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Sweeten Your Skin Care Routine: Harnessing the Power of Manuka Honey

As an aromatherapist and cosmetic formulator I love adding botanicals to my formulations

And in this post I want to talk about honey.

In skincare honey is used as a humectant or substance that helps draw water into the skin or hair as well as to supply vitamins and other beneficial compounds to the skin and hair.

Because it's made by bees it's not vegan but it is natural and full or nutrients.

When using honey in cosmetic or therapeutic products there are a variety of raw materials to choose from.

You can find purified honey, honey powder, Manuka honey, or modified honey products such as quaternized honey (which offers hydrating and conditioning benefits for skin and hair), "matte" honey (honey cocoates, which is useful in products that help reduce the oily appearance of the skin), and numerous other variations of honey based ingredients.

In our "clear skin kit" we've chosen to incorporate a special kind of honey -- Manuka Honey.

Manuka honey is derived from the nectar of the manuka tree (Leptospermum scoparium) a tree native to New Zealand.

Since ancient times honey has been used not only as food but also for its therapeutic benefits. In the late 19th century researchers discovered something interesting about honey -- it has natural anti-bacterial properties.

Another interesting finding about honey is that some can support the repair of tissue damaged by infection and Manuka honey in particular has been noted to offer anti-inflammatory benefits.

But not all honey offers the same level of benefits. Depending on the type of honey and the way it is harvested some types of honey can be 100 times more potent than others.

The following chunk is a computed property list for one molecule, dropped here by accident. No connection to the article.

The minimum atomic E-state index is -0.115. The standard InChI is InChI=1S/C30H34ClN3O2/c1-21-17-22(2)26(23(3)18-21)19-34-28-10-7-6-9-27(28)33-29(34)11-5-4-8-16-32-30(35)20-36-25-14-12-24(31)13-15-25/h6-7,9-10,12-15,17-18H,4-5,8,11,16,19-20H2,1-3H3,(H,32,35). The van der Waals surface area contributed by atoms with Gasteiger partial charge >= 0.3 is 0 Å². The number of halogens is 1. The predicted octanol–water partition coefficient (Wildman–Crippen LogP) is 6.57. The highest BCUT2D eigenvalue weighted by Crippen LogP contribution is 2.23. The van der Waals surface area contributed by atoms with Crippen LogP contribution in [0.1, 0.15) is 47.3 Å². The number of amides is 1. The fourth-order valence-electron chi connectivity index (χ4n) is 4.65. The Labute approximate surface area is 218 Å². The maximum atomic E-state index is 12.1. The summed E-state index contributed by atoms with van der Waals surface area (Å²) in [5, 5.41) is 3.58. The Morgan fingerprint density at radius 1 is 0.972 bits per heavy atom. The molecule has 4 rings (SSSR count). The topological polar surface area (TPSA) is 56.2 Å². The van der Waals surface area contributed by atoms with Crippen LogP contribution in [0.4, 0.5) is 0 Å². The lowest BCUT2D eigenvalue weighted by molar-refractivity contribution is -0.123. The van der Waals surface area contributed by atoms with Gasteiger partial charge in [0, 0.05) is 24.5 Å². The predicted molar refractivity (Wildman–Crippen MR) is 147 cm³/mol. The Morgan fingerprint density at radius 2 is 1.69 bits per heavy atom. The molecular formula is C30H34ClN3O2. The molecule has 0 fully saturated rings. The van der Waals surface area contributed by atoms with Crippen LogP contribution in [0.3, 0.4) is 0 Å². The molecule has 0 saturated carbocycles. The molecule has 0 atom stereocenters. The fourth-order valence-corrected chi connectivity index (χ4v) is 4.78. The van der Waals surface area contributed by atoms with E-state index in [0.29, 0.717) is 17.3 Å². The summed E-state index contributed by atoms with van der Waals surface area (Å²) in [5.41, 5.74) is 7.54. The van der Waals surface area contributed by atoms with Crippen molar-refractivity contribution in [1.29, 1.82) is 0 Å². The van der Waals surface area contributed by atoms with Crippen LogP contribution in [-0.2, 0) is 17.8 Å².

Most honeys antimicrobial properties come from hydrogen peroxide which unfortunately breaks down with heat and light. Honey also has a low water content and high sugar content which is bad news for bacteria and other microbes.

But Manuka honey has an additional component that takes things up a notch.

Manuka honey contains methylglyoxal (MGO) a compound like hydrogen peroxide offers anti-microbial benefits but is resistant to breakdown by light or heat. MGO is created by the conversion of dihydroxyacetone (DHA) which is found in high concentrations in the Manuka flower nectar.

The more MGO, the greater the antibacterial effect. MGO ratings on Manuka honey refer to the mg of methyglyoxal per kg of honey. So an MGO rating of 100 means at least 100 mg of MGO per kg of honey.

Another rating system for the potency of Manuka honey is the Unique Manuka Factor (UMF™ ) rating. The UMF™ rating reflects MGO, DHA, and leptosperin content (a bioactive component that distinguishes Manuka honey from other types of honey).

UMF™ ratings can range from 5+ to 20+. The higher the rating the greater the antibacterial activity of the the honey. It is an indicator of genuine Manuka honey from New Zealand.

To be considered potent therapeutically WebMD mentions a minimum UMF™ rating of 10+ is needed. But they also note that doctors and researchers note that from a medical standpoint this rating may hold little meaning.

What's interesting to me as a scientist and cosmetic formulator is that Manuka honey has a grading system to evaluate its composition, potency, and source.

When we can measure and standardize we can create products with expected effects and outcomes.

Manuka honey is also being used to support wellness in areas such as dry and itchy skin and scalp, soothing, digestive and immune health.

Honey has long been used in both culinary and healing traditions. Manuka honey may offer unique therapeutic and cosmetic benefits, particularly because of the rating systems currently employed to authenticate its source and potency.

To explore our high performing products created with Manuka honey click here for Clear Skin Kit. Click here for Honey Aloe Blemish Fighter.

Aromatic blessings,


WebMD website, Manuka Honey, Accessed October 29, 2023 from:

COMVITA website, UMF vs MGO rating, Accessed October 29, 2023 from:

Manuka Guard website, What is Medical Grade Honey and Why Should You Care?, Accessed October 29, 2023 from:


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